Ross Clark Ross Clark

Why are white men being shamed as transport polluters?

Black women are the worst for carbon-intensive travelling habits, according to the Guardian, citing research by the Institute for Public Policy Research (IPPR). Oh, sorry, I must have misread that. What the Guardian headline actually says is: ‘Wealthy white men are Britain’s largest transport polluters.’

While is poses as scientific inquiry this is really just political activism dressed up in academic clothes

But it is worth quoting the other way around because the former is, of course, a headline you will never, ever read – either in the Guardian, an academic paper or anywhere. There are very simple rules for this kind of pseudo-scientific stuff: if you are going to bring race or gender into a study it must always present white men in a bad light, and no other group. White men, on the other hand, must never be presented as victims – that is the preserve of other groups. The only surprise is that the IPPR hasn’t also tried to dig down into the travelling habits of gay and straight people so that it can add ‘heterosexual’ to the list of attributes shown by the people who are condemning us to what the Guardian likes to call ‘climate breakdown’.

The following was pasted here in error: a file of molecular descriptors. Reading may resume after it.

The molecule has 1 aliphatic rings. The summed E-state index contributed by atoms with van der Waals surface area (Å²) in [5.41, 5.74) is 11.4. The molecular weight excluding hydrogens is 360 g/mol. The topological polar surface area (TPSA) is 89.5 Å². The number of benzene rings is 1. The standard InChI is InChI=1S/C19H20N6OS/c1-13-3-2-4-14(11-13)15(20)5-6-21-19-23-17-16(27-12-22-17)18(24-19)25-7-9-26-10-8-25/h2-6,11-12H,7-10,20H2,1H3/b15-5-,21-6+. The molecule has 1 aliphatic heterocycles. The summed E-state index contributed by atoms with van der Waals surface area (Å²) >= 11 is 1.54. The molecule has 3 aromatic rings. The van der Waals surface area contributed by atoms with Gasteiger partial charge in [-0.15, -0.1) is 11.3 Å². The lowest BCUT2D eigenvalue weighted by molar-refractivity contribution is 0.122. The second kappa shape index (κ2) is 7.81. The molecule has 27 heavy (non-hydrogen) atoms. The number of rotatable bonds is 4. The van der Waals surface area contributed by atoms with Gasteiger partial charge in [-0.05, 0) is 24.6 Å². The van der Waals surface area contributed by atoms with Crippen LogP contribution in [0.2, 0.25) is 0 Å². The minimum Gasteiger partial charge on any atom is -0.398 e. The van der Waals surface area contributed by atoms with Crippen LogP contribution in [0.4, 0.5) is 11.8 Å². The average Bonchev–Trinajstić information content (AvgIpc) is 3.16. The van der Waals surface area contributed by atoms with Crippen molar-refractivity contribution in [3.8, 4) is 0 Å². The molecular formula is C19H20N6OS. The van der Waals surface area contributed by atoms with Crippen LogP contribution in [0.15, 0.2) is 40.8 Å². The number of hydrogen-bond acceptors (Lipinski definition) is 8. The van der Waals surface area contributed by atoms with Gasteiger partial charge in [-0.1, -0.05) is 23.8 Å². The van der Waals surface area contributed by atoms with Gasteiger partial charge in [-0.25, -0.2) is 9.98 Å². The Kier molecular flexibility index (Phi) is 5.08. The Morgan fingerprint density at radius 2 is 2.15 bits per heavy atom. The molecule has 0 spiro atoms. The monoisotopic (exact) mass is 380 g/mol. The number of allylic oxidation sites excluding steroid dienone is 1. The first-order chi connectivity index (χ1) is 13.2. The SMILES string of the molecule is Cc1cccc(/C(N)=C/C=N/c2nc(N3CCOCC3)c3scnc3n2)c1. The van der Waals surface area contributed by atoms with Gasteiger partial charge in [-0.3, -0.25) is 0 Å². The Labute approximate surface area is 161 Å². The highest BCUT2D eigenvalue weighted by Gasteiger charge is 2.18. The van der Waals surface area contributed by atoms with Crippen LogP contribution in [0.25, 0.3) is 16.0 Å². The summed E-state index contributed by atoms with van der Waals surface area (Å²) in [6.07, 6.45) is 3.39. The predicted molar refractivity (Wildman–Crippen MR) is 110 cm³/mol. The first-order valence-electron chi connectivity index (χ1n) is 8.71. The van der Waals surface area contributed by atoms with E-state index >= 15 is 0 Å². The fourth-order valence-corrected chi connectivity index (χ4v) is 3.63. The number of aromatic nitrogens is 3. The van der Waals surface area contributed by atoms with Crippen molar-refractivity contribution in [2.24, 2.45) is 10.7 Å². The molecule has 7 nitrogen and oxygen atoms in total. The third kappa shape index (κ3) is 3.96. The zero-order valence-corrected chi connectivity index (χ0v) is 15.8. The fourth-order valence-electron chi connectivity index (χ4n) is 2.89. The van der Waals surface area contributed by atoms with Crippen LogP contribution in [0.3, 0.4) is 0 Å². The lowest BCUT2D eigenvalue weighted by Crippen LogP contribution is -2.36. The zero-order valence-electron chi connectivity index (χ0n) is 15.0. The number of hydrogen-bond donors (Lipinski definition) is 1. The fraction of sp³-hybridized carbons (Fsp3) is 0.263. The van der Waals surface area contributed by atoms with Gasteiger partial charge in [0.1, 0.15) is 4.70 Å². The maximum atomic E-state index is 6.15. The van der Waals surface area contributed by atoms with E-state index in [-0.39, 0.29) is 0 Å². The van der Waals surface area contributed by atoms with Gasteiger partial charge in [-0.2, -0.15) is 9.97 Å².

While is poses as scientific inquiry this is really just political activism dressed up in academic clothes. It starts with the assumption that white males are at the top of a hierarchy of privilege and works from there. If a study such as this chanced across a statistical finding which was at odds with that narrative you can be absolutely sure that it would not be reported. The glaring example of this was during the pandemic when many claims were made that women were suffering disproportionately from Covid when data clearly showed the opposite: that the disease was killing far more men than women. 

Yet the IPPR report does inadvertently reveal something interesting: that most of the miles travelled by people earning under £10,000 a year are by air – much like people earning over £100,000 a year. 

It is a sign of how budget airlines have democratised air travel for everyone. Even people who might be described as ‘poor’ are able to take foreign holidays by plane – if not as many as the better-off. 

This matters because it will be the poor who will be proportionately most affected by carbon reduction targets. Carbon taxes, a move towards ‘sustainable’ airline fuel, cessation of new airport development; all either will or already are hiking up the cost of travel for the poor. It has become a common assertion that the poor will be affected by climate change much more than the rich. But this is more true of efforts to tackle climate change – which stand to have a greater detrimental effect on the lifestyles of the poor than the rich.